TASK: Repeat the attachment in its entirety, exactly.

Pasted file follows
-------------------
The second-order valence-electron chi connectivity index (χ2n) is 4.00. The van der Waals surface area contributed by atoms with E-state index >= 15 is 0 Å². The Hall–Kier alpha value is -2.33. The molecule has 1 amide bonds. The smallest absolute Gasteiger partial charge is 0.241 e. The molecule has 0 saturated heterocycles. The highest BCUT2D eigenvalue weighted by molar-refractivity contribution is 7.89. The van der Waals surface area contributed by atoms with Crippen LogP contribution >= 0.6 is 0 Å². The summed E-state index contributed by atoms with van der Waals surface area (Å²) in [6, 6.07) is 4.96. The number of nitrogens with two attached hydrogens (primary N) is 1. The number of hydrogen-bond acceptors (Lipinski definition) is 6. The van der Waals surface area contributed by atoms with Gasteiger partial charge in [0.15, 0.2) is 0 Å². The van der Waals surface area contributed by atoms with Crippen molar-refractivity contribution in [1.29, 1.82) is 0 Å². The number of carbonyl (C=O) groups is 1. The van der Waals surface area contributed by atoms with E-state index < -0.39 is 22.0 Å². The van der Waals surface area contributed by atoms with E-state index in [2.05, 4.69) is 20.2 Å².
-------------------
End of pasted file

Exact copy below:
The second-order valence-electron chi connectivity index (χ2n) is 4.00. The van der Waals surface area contributed by atoms with E-state index >= 15 is 0 Å². The Hall–Kier alpha value is -2.33. The molecule has 1 amide bonds. The smallest absolute Gasteiger partial charge is 0.241 e. The molecule has 0 saturated heterocycles. The highest BCUT2D eigenvalue weighted by molar-refractivity contribution is 7.89. The van der Waals surface area contributed by atoms with Crippen LogP contribution >= 0.6 is 0 Å². The summed E-state index contributed by atoms with van der Waals surface area (Å²) in [6, 6.07) is 4.96. The number of nitrogens with two attached hydrogens (primary N) is 1. The number of hydrogen-bond acceptors (Lipinski definition) is 6. The van der Waals surface area contributed by atoms with Gasteiger partial charge in [0.15, 0.2) is 0 Å². The van der Waals surface area contributed by atoms with Crippen molar-refractivity contribution in [1.29, 1.82) is 0 Å². The number of carbonyl (C=O) groups is 1. The van der Waals surface area contributed by atoms with E-state index < -0.39 is 22.0 Å². The van der Waals surface area contributed by atoms with E-state index in [2.05, 4.69) is 20.2 Å².